Sunday, November 11, 2012

Obstetrics and WWI

As we come to the end of Remembrance Day for another year, I found myself reflecting on a medical history story that directly relates to the onset of WWI.  

The brachial plexus is a group of nerves which supplies the arm and hand.  They run from the spinal cord and through the neck into the arm.  As a result they are unfortunately susceptible to trauma during the birth process.  Particularly this can occur during an obstetric emergency where a baby's head becomes trapped during birth, either from the shoulders being wedged under the mother's pubic bone or an obstructed breech (feet first) birth. The subsequent mechanical manipulation required to free the baby is the usual cause. However when certain death is the alternative - sometimes a brachial plexus palsy is the lesser of two traumas.

Unfortunately, Kaiser Wilhelm did not see it this way.

Wilhelm II of Germany was the son of the son of Prince Frederik William of Prussia and Princess Royal Victoria of the United Kingdom.  As such he went on to inherit the titles of Emperor of Germany and King of Prussia.  He inherited these titles on the 15th June 1888 and held them until his abdication on the 9th of November 1918.

Kaiser Wilhelm was a militaristic leader who's views were firmly anti-democracy.  He was also known to be a somewhat reckless, tempetous and changeable leader with a tendancy to ignore all advice.  He tactlessness seriously affected German foreign policy.  It was these personality traits that played no small part in the onset of the Great War.  Several rash and rapid decisions were made with regards to pressure on Austria to attack Serbia and the mobilisation of the German army which made War inevitable.  Although it can, and should, be argued that the causes of WWI were multifaceted, Were the Kaiser of a more levelheaded mindset it is entirely possible that the course of history would have been vastly different.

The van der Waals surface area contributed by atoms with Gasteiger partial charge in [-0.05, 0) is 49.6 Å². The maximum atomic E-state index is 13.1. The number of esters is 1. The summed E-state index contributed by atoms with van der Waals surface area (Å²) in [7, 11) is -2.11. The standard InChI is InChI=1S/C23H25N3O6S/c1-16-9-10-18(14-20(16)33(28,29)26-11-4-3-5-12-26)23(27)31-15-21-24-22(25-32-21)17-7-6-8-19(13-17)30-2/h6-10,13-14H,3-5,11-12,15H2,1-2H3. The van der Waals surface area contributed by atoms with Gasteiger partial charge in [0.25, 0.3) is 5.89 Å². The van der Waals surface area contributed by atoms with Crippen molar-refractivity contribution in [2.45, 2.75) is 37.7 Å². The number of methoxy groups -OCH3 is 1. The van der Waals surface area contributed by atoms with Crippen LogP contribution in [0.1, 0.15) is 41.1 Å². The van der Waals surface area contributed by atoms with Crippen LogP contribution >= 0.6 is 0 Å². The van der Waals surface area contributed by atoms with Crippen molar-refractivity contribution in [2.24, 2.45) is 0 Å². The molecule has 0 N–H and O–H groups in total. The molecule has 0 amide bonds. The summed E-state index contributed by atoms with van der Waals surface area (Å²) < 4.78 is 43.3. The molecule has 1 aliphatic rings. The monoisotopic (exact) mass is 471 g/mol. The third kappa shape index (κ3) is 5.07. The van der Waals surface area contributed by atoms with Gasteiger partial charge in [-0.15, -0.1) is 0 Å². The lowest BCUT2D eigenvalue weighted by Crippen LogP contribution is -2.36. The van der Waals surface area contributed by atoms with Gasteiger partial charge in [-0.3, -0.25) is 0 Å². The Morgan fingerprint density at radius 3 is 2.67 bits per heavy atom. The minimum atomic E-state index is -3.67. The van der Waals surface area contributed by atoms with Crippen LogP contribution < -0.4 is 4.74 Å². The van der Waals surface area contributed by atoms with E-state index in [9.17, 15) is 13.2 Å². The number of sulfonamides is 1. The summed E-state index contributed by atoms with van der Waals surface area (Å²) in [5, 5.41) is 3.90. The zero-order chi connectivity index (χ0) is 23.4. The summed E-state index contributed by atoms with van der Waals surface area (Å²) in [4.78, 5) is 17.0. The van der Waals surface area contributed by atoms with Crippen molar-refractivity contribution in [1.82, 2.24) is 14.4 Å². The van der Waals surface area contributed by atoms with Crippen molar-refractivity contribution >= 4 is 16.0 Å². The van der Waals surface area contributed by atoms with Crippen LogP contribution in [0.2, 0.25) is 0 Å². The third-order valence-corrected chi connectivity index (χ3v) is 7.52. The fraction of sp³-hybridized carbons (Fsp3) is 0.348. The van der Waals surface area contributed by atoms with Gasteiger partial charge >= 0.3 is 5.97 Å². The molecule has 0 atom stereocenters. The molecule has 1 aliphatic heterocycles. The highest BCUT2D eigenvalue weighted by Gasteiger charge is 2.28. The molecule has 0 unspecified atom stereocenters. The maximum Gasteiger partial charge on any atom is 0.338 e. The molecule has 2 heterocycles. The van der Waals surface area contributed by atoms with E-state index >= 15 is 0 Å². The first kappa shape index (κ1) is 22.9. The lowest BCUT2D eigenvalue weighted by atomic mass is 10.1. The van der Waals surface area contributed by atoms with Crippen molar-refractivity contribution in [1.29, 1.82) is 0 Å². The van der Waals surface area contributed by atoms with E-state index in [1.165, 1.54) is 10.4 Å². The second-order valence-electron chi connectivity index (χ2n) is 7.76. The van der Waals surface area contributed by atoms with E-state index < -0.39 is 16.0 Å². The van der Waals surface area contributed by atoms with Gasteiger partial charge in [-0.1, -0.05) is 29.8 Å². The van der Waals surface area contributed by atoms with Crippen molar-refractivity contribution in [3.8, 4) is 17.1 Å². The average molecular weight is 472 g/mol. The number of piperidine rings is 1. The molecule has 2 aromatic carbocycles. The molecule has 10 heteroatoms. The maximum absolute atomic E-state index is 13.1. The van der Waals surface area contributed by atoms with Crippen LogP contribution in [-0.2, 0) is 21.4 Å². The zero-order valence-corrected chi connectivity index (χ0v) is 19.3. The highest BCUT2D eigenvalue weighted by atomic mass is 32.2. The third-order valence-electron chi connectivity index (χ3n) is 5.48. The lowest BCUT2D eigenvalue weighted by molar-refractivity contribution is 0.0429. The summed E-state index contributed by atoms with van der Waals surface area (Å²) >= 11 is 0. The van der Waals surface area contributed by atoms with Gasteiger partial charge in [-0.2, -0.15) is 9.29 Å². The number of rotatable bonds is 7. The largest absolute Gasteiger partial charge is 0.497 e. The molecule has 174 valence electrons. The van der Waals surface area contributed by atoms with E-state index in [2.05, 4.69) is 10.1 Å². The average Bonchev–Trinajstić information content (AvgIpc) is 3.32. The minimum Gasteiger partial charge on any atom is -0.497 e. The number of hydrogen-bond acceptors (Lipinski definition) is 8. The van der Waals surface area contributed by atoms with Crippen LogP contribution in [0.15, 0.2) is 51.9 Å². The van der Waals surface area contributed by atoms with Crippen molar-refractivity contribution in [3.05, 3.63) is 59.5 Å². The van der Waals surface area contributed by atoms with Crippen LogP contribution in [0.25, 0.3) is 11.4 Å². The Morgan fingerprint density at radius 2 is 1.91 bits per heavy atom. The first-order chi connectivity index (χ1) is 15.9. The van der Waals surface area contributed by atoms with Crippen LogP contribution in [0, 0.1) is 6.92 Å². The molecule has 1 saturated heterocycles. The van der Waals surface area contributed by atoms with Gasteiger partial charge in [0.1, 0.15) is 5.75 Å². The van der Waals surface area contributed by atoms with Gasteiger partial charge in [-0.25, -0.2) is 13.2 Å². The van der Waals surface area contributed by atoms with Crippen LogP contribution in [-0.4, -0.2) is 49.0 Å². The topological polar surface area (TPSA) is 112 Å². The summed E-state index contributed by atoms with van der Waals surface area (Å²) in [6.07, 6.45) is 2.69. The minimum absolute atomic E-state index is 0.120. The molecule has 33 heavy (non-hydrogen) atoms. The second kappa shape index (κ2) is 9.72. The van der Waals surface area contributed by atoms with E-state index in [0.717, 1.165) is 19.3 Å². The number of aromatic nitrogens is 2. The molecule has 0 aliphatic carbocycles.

It is possible to trace this reckless personality to the day of his birth.

On January 29 1859 the then 19 year old Princess Victoria went into labour with her first baby.  Her physician, Professor of Obstetrics Eduard Martin was called at 10am, he found her to be 4cm dilated with ruptured membranes and a foetus in the breech position.  Using chloroform for pain, Victoria progressed to full dilatation at 1pm and by 2pm the buttocks were visible.

This is when things went wrong.  According to Prof. Martin's account after the buttocks emerged no further progress was made and he could feel the pulse in the umbilical cord slowing and "even become intermittant."  Subsequently he administer deeper anaesthesia using chloroform to Victoria and then performed the Smellie manouver (a variant of which is still in use today.)  Essentially he took the left arm, which was wedged up beside the head and pulled it forward across the body of the prince.  By his own account this "involved considerable effort".  He then rotated the body to release the right arm, and then delivered the head.  At birth the Prince appeared lifeless but was (obviously) quickly resuscitated.

All of this, from noticing there was a concern, administering anaesthesia and finally freeing an entrapped breech would have taken several minutes.  The longer a baby remains trapped in the birth canal with the cord compressed (as occurs with breech dystocias) the higher the incidence of brain damage.